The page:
It’s easy to feel defeated. Don’t let that turn into cynicism.
The Book of Malachi, from which this Sunday’s first reading comes, addresses Israel’s servant leaders with a severe tone. The prophet addressed words of challenge to all his listeners, and did not fear offending those who felt a sense of entitlement because of their office.
As for you, do not be called ‘Rabbi.’ You have but one teacher, and you are all brothers. (Mt 23:8)
How might God’s word be trying to reach you with a challenge?
How has cynicism toward religion or faith affected your personal prayer?
In our society, is there a tone or attitude that you believe needs to be challenged?
A helpful way to understand the Book of Malachi is to see it as a stern “word of God” countering the cynical attitude of religious leaders who had become steeped in their skepticism. Indeed, the prophet’s very name denotes a close connection with God’s word. “Malachi” is the English spelling of the Hebrew name Mal’akhi, which means “my messenger.” The prophecy opens with a hopeful tone, “I love you, says that Lord” (Mal 1:2), and closes with the promise of a reconciled community, “He will turn the heart of fathers to their sons, and the heart of sons to their fathers” (Mal 3:24). But between these hopeful verses, Malachi’s oracles can be harsh, as one finds in this Sunday’s first reading. Several rhetorical questions highlight God’s concerns, “Have we not all the one father? Has not the one God created us? Why then do we break the faith with one another, violating the covenant of our fathers?” (Mal 2:10).
As God’s ambassador, Malachi called on Israel to address two serious violations specific to its historical setting. The larger issue was a general loss of zeal for God’s covenant, which resulted in a breakdown of traditional practices and family life. The priests said nothing in response to this issue, according to Malachi. A second violation was the practice of sacrificing undesirable animals. The Torah commands that animals brought for sacrifice be healthy and unblemished, but priests allowed Israelites to ignore this law and keep the best for themselves. A priest’s main role as a “son of Levi” should have been to perform a worthy sacrifice in the Temple that brought honor to God and the community. “Your blessing I will curse.” says the Lord to these corrupt priests, “In fact, I have already cursed it, because you do not take it to heart” (Mal 2:2). Laxity in a matter of such importance to the faith reveals cynical leaders who do not believe that the ancient covenant applies to them.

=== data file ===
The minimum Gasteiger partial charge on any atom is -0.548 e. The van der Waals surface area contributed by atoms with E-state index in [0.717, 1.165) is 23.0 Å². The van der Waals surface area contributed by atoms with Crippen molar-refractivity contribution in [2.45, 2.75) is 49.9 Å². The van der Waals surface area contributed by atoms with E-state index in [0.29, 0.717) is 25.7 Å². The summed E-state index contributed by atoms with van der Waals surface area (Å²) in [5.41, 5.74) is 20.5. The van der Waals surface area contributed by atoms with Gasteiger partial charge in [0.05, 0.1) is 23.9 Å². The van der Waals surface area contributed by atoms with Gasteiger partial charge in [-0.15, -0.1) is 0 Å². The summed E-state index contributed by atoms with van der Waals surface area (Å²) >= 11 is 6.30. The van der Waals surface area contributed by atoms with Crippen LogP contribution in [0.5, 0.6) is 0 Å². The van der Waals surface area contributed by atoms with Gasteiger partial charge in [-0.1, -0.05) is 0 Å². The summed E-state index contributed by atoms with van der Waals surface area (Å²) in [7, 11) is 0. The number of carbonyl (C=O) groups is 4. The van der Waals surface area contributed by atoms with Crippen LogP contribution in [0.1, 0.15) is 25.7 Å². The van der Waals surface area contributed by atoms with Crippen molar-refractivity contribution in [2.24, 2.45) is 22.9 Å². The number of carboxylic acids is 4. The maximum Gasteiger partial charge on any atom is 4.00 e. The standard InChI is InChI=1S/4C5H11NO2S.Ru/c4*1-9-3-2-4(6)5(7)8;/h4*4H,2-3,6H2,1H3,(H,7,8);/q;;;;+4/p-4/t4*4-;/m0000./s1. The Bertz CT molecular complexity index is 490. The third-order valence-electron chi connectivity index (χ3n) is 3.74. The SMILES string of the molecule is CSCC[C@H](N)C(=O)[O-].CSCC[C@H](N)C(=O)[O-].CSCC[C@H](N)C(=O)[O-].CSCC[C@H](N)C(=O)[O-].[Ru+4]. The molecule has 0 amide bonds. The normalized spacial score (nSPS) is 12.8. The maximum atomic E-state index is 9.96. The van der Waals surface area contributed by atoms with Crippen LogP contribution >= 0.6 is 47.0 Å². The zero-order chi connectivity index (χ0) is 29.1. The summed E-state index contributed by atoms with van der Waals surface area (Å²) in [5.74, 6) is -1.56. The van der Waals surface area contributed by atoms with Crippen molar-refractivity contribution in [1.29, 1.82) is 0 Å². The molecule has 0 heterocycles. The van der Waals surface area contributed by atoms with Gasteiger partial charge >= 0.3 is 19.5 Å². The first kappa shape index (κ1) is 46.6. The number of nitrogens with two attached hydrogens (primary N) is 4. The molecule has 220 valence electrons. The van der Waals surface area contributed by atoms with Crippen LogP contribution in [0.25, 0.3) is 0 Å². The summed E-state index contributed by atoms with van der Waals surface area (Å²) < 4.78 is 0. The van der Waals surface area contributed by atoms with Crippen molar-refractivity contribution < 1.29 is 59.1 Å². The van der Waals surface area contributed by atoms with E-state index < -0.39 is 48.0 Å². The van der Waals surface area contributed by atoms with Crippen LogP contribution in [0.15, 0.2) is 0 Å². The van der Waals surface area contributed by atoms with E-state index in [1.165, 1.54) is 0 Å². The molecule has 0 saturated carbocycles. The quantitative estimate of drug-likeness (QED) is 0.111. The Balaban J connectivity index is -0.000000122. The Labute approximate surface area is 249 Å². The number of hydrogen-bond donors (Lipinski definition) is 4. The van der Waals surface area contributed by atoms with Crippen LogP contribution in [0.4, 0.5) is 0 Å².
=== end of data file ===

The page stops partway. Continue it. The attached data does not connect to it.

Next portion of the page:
May we cooperate with God’s tone of love.
Within his overall prophetic message, Malachi directs God’s ire squarely at Israel’s leaders. At stake is not merely a call to repentance and an act of conversion. Rather, what upsets God throughout Malachi’s prophecy is the attitude of the leadership, its “tone of failure,” its cynical approach to religious faith. In this Sunday’s Gospel, Jesus speaks of a similar concern. “They [religious leaders] love places of honor at the banquets, seats of honor in synagogues, greetings in the marketplaces, and the salutation ‘Rabbi’” (Mt 23:6-7). They do not lift a finger, however, to help carry the burden placed on their people (Mt 23:4). In this context, Jesus rejects the desire for recognition based on entitlement. The role of leadership, like all people of faith, is to cooperate with the word of God, especially when God’s word strikes at human complacency.
Our readings are reminiscent of a now famous saying by Oscar A. Romero, “A church that doesn't provoke any crisis, a gospel that doesn't unsettle, a word of God that doesn't get under anyone's skin, a word of God that doesn't touch the real sin of the society in which it is being proclaimed—what gospel is that?” In a time like the present, it is too easy to look at the world around and feel defeated. This defeat can turn into cynicism if left unchecked. Anyone who picks up the paper today will find tragedy enough to question their faith or to think that God remains unmoved by the world’s burdens. Today’s readings expose how tempting it is to adopt an unhealthy and cynical tone towards these domestic and global burdens. God’s opening tone in the Book of Malachi is the antidote to this: “I love you.” If one allows those three words to sink in, they can unsettle the complacency that too easily settles into our societies and our individual hearts. May we cooperate with God’s tone of love. After all, “You have but one teacher, and you are all brothers” (Mt 23:8).